Like what you've read?

On Line Opinion is the only Australian site where you get all sides of the story. We don't
charge, but we need your support. Here�s how you can help.

  • Advertise

    We have a monthly audience of 70,000 and advertising packages from $200 a month.

  • Volunteer

    We always need commissioning editors and sub-editors.

  • Contribute

    Got something to say? Submit an essay.

 The National Forum   Donate   Your Account   On Line Opinion   Forum   Blogs   Polling   About   
On Line Opinion logo ON LINE OPINION - Australia's e-journal of social and political debate


On Line Opinion is a not-for-profit publication and relies on the generosity of its sponsors, editors and contributors. If you would like to help, contact us.


RSS 2.0

Australian democracy needs a return to ethical politics

By Tony Fitzgerald - posted Friday, 9 July 2004

In a speech last year, the author Norman Mailer described democracy as “a state of grace that is attained only by those countries which have a host of individuals not only ready to enjoy freedom but to undergo the heavy labor of maintaining it”.

Australians generally accept that democracy is the best system of government, the market is the most efficient mechanism for economic activity and fair laws are the most powerful instrument for creating and maintaining a society that is free, rational and just. However, we are also collectively conscious that democracy is fragile, the market is amoral and law is an inadequate measure of responsibility. As former Chief Justice Warren of the United States Supreme Court explained: "Law … presupposes the existence of a broad area of human conduct controlled only by ethical norms.”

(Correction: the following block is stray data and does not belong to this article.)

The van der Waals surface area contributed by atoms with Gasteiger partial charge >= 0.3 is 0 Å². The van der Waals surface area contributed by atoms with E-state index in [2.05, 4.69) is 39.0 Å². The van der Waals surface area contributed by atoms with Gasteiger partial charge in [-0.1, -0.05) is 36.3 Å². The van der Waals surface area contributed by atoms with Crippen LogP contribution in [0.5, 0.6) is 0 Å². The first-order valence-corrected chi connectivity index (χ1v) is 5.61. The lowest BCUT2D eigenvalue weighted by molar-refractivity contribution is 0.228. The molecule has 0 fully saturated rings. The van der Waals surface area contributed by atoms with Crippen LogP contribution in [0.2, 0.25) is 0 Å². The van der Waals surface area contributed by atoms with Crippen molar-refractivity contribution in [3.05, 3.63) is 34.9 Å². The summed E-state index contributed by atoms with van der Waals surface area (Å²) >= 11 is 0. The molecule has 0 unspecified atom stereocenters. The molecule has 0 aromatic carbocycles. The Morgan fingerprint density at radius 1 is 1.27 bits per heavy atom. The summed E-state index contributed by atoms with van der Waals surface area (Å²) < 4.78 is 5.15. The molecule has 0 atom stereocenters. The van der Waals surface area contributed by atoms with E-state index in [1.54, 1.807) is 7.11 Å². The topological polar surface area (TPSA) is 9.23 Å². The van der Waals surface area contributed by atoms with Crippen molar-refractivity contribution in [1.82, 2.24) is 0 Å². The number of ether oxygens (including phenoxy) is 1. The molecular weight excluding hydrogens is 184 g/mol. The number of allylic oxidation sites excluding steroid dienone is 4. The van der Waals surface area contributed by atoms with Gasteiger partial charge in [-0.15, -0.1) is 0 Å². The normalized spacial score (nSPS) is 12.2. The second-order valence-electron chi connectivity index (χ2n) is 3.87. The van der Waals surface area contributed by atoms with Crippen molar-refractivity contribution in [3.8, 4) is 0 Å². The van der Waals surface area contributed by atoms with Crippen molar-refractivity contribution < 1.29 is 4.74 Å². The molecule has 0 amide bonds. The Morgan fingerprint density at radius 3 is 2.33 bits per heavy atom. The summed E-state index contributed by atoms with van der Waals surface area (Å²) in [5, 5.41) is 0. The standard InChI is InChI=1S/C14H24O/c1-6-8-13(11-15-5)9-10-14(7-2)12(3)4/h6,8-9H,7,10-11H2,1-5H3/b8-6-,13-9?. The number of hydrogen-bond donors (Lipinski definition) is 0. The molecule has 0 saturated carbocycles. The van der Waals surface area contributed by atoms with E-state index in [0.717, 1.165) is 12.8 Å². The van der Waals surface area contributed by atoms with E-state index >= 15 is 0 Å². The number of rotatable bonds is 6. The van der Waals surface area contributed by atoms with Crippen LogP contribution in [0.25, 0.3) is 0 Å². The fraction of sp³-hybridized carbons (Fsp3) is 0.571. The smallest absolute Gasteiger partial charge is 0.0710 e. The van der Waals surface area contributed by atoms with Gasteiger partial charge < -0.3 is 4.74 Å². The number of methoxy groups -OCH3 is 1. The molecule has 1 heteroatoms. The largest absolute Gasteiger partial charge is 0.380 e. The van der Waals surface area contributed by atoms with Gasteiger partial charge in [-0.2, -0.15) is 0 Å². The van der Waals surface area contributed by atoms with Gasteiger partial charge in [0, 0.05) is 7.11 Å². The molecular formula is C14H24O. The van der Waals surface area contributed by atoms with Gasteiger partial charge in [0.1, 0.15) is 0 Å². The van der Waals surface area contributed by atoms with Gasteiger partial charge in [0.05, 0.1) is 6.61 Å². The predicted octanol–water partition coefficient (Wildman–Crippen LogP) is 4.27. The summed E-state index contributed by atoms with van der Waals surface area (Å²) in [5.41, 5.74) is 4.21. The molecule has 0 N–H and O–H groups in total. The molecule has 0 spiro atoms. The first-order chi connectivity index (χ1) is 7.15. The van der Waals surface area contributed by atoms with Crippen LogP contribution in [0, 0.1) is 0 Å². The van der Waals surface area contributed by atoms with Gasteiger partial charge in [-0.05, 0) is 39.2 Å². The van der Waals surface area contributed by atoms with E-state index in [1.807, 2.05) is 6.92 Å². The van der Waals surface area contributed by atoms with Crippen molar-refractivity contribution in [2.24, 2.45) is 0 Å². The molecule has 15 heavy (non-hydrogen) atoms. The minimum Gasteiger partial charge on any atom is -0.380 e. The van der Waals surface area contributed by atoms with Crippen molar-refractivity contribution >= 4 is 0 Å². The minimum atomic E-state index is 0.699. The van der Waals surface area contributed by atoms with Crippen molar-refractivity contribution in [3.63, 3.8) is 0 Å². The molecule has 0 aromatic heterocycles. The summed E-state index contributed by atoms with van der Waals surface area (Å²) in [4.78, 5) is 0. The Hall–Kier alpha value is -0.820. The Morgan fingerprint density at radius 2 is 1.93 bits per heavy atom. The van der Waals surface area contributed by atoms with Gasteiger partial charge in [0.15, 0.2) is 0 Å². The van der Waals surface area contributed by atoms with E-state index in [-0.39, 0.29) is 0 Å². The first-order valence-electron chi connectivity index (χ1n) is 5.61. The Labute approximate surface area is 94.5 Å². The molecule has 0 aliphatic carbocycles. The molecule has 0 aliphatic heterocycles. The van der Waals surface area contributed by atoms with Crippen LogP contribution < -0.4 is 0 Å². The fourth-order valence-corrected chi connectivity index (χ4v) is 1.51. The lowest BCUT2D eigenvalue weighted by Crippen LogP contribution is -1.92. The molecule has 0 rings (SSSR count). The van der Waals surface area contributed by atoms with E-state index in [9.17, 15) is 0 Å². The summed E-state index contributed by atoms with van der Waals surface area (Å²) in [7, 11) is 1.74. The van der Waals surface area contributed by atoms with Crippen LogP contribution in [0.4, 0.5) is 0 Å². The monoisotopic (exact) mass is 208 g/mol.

Similarly, democracy in our tradition assumes that a broad range of political activity is controlled only by conventions of proper conduct. Especially because individual rights are not constitutionally guaranteed in this country, justice, equality and other fundamental community values in Australia are constantly vulnerable to the disregard of those conventions.


Since the sacking of the Whitlam Government in 1975, the major political parties seem to have largely abandoned the ethics of government. A spiteful, divisive contest now dominates the national conversation, and democracy struggles incessantly with populism. Mainstream political parties routinely shirk their duty of maintaining democracy in Australia.

This is nowhere more obvious than in what passes for political debate, in which it is regarded as not only legitimate but clever to mislead. Although effective democracy depends on the participation of informed citizens, modern political discourse is corrupted by pervasive deception. It is a measure of the deep cynicism in our party political system that many of the political class deride those who support the evolution of Australia as a fair, tolerant, compassionate society and a good world citizen as an un-Australian, “bleeding-heart” elite, and that the current government inaccurately describes itself as conservative and liberal.